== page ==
Created around the concept of "Make, Play, Discover," the Nintendo Labo kits let kids build and customize pre-cut cardboard sheets into items they can then code with the included software for interactive, experimental play. The variety kit comes with cars, a house, a piano, a motorbike, and a fishing rod—so even if your intended recipient doesn't like getting their feet muddy, they can still tell outlandish fish stories with the best of them.

Find It at Amazon for $70 and also at these other retailers:

8. Fishing Boat Model Kit

Speaking of fishing, encourage teens to make model boats the new model cars. This wooden cut-out craft kit from HouhaDesigns would pair nicely with a copy of Moby-Dick. (Just don't let any play-acting destroy the sweet rowboat!)

Find It at Etsy for $15

9. Brio Builder Activity Playset

Let toddlers and preschoolers put their penchant for hitting things to good use by working on their fine-motor skills in the process. Kids can hammer away on these durable nuts, bolts, and wheels as well as practice using a wrench. They'll be ready to help you put together your IKEA purchases in no time!

Find It at Amazon for $70 and also at these other retailers:

10. DIY Fermentation Kit

Kids love helping out in the kitchen, but if they're hanging around too much while you're home-brewing, let them try fermenting something that they can actually sample—like pickles. This kit comes with plenty of recipes for when they're ready to branch out into other condiments (like sauerkraut or kimchi), plus it'll teach them patience. Cukes don't pickle overnight!

Find It at Uncommon Goods for $42.

11. MindWare Pattern Play

Need a quiet-time activity that won't leave crayon marks all over the walls? This rainbow-bright wooden puzzle set comes with 40 distinct pattern cards to master again and again. Kids will be so distracted by the vivid colors and pretty patterns that they won't even realize they're getting a solid introduction to math and geometry concepts like symmetry, congruence, and spatial judgment.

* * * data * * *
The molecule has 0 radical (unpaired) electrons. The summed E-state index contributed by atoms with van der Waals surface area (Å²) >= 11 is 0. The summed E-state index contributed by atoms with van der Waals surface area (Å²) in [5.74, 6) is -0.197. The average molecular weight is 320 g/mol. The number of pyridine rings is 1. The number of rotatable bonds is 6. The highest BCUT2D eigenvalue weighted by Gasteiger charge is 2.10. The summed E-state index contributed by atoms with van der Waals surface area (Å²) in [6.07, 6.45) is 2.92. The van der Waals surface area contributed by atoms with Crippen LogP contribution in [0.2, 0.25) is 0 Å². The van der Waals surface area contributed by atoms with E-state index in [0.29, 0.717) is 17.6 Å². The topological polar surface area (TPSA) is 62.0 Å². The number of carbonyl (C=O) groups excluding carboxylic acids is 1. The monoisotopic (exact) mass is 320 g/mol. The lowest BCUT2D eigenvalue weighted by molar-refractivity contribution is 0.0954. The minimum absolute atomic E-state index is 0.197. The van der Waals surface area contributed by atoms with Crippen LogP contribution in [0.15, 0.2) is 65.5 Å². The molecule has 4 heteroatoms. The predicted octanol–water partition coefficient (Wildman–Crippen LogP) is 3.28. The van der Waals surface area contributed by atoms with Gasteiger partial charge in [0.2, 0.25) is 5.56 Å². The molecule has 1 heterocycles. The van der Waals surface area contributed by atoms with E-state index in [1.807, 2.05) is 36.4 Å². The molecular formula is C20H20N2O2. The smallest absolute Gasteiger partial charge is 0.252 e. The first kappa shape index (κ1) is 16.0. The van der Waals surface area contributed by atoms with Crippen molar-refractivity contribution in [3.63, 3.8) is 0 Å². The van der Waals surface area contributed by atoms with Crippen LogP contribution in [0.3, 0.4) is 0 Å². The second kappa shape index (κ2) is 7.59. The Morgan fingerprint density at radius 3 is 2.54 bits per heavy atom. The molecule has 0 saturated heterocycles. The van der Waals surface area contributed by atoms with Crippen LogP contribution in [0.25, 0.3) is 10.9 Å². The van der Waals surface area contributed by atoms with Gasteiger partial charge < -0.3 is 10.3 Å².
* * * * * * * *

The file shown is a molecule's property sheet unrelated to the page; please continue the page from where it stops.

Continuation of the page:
Find It at Amazon for $30 and also at these other retailers:

7 Ways to Take Advantage of the Bullet Journal Method

iStock.com/Neustockimages
iStock.com/Neustockimages

If you haven't heard of the bullet journal, it's the productivity method du jour—one that combines the features of a planner, calendar, to-do list, diary, and more. It's not a specific product (although the founder of the method, Ryder Carroll, has created a special notebook for it) as much as a way of creating a journaling system that works for you.

Proponents say the method helps you focus your time and your goals, in part through periodic "migration" sessions that force you to review how you've been spending your days. And yes, it's popular on Instagram—because many bullet journalers have filled their notebooks with colorful flair. (But that part is entirely optional.)

While core components of the bullet journal system like monthly spreads and daily logs are great, many bullet journalers like to add other features that fit their own life. After all, the beauty of the method is the customization and flexibility. We've rounded up a few ideas for new and not-so-new bullet journalers alike to try.

1. Track—and fuel—your creative projects.

Let's say that, like most people, you have a day job. But at night, you're writing the next Great American Novel—or at least some short stories. You might get an idea related to one of those projects on your morning commute or while taking a walk in the park at lunch. There's no time to pull out the manuscript, and if you email yourself the idea it might get lost in a jumble of newsletters and other alerts.